Rome: The spaghetti western supergroup
Grammy-winning producer Danger Mouse has brought together Norah Jones and Jack White with Sergio Leone’s favourite musicians to create a seductive new spin on Sixties Italian film scores. Peter Culshaw reports.
By Peter Culshaw12:08PM BST 12 May 2011
Ten years ago American musician Brian Burton was pulling pints in a pub in London’s grimy New Cross. But in the last decade, under the name Danger Mouse, he has become one of the world’s most sought-after producers and collaborators. Burton is known for being a speedy worker, but his new album, Rome, took five years of painstaking effort to complete. Recorded in the Eternal City as a self-financed labour of love, its widescreen orchestral luxuriance and romantic vocals make it one of the most innovative and accomplished pop albums of the year so far.
In the same way that Buena Vista Social Club used musicians from the glory days of Cuban music, Rome reunites musicians who appeared on the much-loved soundtracks of the Spaghetti Westerns of the Sixties and Seventies. But where the spirit of Buena Vista was pure nostalgia, the use here of freshly written songs and contemporary singers such as Jack White and Norah Jones makes for an album based around retro elements that sounds thrillingly new.
Now 33, Burton has had a phenomenal few years, producing top artists such as Gorillaz, Beck and U2, and having a worldwide number one in 2006 with the song Crazy as half of Gnarls Barkley with Cee Lo Green. 2004’s The Grey Album, his brilliant mash-up of the Beatles’ "White Album" and Jay-Z’s The Black Album, became an internet sensation and was called "the ultimate remix album" by Rolling Stone magazine. In February this year, he was named Producer of the Year at the Grammy Awards.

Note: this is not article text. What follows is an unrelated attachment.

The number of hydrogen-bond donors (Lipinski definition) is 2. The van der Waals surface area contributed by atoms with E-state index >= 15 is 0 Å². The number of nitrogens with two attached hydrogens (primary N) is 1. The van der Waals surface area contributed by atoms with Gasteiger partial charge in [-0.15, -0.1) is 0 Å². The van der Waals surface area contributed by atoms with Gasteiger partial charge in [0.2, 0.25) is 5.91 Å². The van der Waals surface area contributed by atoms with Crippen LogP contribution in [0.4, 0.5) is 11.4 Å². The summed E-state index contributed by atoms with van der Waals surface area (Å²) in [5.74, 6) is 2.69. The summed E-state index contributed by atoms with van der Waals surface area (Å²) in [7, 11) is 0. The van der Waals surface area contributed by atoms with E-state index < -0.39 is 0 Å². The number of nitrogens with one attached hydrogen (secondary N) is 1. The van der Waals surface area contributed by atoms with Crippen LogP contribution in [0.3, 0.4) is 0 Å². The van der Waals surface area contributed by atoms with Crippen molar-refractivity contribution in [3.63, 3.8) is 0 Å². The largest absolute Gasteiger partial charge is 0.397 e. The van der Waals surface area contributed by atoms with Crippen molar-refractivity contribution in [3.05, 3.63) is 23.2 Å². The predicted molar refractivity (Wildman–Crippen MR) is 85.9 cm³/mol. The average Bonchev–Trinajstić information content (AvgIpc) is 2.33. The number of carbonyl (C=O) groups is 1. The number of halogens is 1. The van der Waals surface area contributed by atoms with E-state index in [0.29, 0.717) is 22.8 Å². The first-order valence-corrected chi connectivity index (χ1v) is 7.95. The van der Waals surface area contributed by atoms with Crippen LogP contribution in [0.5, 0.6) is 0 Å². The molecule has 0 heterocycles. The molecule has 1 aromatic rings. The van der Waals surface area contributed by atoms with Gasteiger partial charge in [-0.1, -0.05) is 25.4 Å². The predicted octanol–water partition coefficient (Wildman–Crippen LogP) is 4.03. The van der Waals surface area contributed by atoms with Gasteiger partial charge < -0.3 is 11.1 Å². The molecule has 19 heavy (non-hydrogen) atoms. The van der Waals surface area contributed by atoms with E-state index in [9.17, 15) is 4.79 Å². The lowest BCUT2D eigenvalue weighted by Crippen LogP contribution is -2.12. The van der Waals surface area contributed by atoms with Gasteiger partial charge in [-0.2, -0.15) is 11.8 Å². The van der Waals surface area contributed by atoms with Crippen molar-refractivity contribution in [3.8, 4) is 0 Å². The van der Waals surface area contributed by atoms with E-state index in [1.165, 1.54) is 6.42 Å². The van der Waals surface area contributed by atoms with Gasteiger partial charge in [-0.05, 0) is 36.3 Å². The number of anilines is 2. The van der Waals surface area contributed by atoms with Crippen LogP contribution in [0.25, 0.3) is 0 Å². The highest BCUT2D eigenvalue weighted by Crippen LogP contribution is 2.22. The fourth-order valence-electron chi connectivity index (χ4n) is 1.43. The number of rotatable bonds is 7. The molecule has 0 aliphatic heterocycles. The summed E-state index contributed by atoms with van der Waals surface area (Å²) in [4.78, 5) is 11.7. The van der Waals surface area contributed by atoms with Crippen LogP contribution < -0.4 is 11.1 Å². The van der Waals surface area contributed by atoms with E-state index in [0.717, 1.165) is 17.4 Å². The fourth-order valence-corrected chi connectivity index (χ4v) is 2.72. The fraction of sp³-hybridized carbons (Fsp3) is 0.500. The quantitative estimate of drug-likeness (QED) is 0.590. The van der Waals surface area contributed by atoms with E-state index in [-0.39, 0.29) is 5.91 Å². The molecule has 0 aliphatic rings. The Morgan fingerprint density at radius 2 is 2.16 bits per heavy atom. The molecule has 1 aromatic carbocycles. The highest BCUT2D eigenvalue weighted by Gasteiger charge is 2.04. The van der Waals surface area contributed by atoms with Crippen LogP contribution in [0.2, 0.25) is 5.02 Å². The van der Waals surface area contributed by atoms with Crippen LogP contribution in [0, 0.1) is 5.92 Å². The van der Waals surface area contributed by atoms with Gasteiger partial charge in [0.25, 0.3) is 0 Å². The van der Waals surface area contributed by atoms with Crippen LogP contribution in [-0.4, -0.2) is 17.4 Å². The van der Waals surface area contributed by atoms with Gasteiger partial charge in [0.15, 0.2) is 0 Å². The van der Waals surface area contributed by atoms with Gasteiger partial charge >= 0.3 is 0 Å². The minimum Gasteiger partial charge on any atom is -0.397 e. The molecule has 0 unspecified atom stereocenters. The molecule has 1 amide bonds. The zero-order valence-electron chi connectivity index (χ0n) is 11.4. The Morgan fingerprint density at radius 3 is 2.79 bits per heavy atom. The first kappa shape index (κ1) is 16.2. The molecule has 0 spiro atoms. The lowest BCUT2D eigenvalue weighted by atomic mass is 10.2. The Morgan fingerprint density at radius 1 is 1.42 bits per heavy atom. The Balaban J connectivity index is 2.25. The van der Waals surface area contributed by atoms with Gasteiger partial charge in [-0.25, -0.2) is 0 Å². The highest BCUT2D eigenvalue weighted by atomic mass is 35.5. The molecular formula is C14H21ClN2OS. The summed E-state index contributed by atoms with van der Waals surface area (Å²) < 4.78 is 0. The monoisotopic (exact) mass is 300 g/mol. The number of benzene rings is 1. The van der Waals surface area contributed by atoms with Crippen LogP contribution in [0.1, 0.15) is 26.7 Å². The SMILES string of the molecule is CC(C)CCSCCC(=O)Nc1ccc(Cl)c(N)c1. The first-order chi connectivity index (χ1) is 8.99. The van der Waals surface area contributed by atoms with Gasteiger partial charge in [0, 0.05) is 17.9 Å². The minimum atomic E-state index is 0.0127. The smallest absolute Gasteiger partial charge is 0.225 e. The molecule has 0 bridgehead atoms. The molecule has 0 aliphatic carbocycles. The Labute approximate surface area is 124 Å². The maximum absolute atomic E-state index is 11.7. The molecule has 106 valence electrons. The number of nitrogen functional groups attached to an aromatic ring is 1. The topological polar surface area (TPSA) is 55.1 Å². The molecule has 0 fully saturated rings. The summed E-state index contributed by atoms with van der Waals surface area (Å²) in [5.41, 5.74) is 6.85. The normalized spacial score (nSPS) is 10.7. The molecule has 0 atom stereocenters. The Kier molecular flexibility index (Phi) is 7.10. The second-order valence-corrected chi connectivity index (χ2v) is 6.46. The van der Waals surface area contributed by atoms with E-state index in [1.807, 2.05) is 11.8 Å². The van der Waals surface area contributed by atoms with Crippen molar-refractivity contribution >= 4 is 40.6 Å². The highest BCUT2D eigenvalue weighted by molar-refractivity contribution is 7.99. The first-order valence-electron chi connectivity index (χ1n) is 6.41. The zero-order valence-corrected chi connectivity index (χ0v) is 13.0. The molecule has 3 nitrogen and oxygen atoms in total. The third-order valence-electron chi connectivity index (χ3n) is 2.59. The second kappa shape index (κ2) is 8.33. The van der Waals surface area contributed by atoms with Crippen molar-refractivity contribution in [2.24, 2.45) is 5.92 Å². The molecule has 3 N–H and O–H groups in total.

It was as a film student at the University of Georgia that Burton first heard the Italian composers who inspired the Rome album, particularly Ennio Morricone’s scores for Sergio Leone films such as The Good, the Bad and the Ugly and Once Upon a Time in America. "That music jumped out immediately and I found it so inspiring – the mix of funk, jazz and classical music," he tells me when we meet in London with his Italian collaborator, Daniele Luppi. "The first music I ever made on my own in my dorm-room was fake Italian movie soundtracks."
In the Eighties television cartoon Danger Mouse, from which Burton takes his nickname, the rodent’s long-suffering accomplice is called Penfold. On Rome, the Penfold role falls to Luppi. "Growing up, I was immersed in Italian film music, especially the crime and sexy films of the Seventies," says Luppi. "When I left Italy to live in the States, I moved away from it, but began to realise that this belonged to me. It was my musical culture." In 2004, Luppi made a loving homage album An Italian Story. When he heard it, Burton was beguiled, mistaking it for a compilation of original film sountrack music, rather than a 21st-century re-creation.
Soon after, mutual friends brought Burton and Luppi together and they began to cook up a scheme to work with the musicians that had performed on the films of the Italian golden age. Their plan, says Burton, "got more and more specific. We wanted to work at the same studio, with the same musicians and even the same microphones."
The duo began to record for the album in Rome in October 2006, booking Forum Studios (formerly the Ortophonic Studios) founded by, among others, Ennio Morricone. It is, as Burton puts it, "a vast space underneath a church, filled with old mixing desks".